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Was it not for lack of money, nay, for lack of five talents, that the mercenaries failed to deliver up the citadel to the Thebans?1 And when all the Arcadians were mobilized and their leaders were ready to bring aid, did not the negotiations fail for want of nine talents of silver?2 But you are a rich man, you serve as choregus3—to your own lusts. In a word, the king's gold stays with Demosthenes, the dangers, fellow citizens, with you.
2 This accusation is elaborated in Deinarchus' speech against Demosthenes （Dein. 1.18-21）. He says that the Arcadians came up as far as the Isthmus, and that their general offered their services for ten talents, but that Demosthenes refused to furnish the money to the Thebans, who were conducting the negotiations, and so the Arcadian general sold out to the Macedonians and led his troops home.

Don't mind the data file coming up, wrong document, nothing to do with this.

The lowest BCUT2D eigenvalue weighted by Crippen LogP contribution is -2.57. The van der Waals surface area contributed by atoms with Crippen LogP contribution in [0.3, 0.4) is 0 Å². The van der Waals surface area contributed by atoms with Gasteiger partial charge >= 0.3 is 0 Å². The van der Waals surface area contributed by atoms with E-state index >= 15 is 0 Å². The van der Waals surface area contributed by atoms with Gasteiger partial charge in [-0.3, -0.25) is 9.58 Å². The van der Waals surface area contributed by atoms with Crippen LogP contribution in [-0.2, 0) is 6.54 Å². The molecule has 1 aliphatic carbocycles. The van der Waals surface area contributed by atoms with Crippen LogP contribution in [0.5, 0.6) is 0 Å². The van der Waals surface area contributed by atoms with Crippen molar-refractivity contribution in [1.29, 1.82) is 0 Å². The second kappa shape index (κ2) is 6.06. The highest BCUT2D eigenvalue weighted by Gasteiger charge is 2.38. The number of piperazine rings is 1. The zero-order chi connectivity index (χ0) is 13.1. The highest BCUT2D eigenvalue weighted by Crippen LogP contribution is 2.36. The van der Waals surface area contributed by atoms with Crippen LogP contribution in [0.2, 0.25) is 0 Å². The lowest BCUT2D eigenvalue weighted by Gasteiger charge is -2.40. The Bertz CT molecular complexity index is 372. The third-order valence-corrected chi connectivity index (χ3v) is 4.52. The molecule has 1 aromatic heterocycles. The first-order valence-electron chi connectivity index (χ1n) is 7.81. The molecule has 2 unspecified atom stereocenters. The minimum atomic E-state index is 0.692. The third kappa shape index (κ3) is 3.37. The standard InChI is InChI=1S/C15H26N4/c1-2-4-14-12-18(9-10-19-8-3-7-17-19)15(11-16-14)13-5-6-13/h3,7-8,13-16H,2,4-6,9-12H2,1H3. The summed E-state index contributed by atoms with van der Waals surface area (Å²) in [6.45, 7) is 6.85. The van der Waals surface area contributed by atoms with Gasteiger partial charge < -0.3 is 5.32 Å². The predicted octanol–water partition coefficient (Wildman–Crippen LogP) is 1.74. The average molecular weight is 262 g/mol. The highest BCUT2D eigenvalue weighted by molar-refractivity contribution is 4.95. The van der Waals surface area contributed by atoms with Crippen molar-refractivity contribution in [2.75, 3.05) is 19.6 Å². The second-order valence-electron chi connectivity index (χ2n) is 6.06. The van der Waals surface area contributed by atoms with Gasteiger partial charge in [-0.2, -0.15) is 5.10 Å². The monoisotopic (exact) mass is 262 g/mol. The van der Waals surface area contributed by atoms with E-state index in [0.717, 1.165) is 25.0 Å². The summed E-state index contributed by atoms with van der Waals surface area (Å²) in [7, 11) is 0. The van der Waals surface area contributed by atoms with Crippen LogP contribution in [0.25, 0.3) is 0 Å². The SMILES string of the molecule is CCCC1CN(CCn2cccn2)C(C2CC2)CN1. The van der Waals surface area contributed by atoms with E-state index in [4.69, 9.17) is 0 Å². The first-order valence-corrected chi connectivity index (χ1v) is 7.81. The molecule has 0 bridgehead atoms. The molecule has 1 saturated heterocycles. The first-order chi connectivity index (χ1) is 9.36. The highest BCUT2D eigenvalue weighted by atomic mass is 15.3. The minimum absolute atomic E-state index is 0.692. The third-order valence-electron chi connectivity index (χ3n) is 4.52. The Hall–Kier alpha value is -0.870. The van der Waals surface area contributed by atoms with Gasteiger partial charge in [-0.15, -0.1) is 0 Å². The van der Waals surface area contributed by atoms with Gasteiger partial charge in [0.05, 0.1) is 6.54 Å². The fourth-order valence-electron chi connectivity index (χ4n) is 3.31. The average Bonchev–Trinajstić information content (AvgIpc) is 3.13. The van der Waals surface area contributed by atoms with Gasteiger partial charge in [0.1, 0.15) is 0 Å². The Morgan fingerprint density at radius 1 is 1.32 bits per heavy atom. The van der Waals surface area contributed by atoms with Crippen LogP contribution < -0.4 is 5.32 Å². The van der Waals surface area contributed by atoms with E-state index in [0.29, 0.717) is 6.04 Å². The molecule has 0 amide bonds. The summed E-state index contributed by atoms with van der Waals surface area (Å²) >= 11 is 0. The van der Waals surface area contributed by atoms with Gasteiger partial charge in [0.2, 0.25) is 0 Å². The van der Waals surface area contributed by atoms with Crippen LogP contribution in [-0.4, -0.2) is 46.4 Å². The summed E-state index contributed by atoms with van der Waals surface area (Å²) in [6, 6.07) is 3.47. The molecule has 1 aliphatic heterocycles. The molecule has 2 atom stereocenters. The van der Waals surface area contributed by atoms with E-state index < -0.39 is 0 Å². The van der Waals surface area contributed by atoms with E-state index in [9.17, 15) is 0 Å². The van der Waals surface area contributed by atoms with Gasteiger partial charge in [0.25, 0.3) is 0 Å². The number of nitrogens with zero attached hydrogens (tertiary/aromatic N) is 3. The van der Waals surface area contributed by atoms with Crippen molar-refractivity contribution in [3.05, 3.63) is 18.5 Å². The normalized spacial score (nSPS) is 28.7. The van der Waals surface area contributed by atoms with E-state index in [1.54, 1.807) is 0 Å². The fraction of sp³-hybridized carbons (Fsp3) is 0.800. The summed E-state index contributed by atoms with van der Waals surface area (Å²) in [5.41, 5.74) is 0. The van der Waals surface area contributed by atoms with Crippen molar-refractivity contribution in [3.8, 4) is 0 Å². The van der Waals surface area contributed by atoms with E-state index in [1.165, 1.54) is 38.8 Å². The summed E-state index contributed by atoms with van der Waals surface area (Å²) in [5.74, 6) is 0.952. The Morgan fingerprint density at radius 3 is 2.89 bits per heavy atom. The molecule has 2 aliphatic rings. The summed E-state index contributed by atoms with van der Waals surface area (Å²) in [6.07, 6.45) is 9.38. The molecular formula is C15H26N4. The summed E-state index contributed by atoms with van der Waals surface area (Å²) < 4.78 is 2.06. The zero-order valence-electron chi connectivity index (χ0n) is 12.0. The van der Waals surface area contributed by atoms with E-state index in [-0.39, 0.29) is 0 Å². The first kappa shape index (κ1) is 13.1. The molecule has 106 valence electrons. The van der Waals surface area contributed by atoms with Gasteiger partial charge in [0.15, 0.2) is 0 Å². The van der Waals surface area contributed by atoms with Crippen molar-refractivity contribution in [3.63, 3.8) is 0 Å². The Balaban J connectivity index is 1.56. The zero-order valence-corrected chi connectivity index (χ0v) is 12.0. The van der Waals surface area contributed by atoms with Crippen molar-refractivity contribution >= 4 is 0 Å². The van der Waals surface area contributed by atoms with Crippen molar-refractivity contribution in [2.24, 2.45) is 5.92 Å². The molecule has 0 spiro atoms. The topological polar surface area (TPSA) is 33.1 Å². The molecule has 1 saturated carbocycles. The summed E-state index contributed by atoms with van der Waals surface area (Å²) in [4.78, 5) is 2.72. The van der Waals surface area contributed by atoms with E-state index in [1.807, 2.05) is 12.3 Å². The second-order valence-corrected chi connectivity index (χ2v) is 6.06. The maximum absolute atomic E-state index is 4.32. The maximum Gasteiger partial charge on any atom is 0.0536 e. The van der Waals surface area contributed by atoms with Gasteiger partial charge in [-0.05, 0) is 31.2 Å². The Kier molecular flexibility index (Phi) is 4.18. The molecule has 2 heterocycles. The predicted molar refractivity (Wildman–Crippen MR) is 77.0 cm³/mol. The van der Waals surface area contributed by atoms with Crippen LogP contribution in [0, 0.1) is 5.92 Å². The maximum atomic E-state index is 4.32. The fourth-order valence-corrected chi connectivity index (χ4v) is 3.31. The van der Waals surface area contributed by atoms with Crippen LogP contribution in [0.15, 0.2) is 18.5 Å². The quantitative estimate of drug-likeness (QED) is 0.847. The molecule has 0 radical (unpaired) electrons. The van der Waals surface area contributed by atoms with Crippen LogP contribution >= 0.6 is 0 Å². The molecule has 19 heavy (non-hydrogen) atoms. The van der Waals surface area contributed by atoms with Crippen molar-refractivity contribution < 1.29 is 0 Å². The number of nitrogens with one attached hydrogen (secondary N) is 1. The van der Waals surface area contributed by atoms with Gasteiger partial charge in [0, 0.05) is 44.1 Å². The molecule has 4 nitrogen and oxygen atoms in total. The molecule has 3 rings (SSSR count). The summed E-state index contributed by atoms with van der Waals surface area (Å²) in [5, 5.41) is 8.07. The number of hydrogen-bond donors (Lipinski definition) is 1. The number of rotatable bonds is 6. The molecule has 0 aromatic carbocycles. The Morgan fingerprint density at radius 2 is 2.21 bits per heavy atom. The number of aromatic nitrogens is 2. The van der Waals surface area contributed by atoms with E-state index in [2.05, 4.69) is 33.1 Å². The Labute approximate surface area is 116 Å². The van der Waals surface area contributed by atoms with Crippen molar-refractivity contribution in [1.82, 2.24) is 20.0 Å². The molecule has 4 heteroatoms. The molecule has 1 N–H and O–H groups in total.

3 The rich Athenian took his turn in serving the city as choregus, contributing to meet the expenses of some state festival. Demosthenes, too, is a rich man of the choregus class, but all his contributions are to serve his own lusts.
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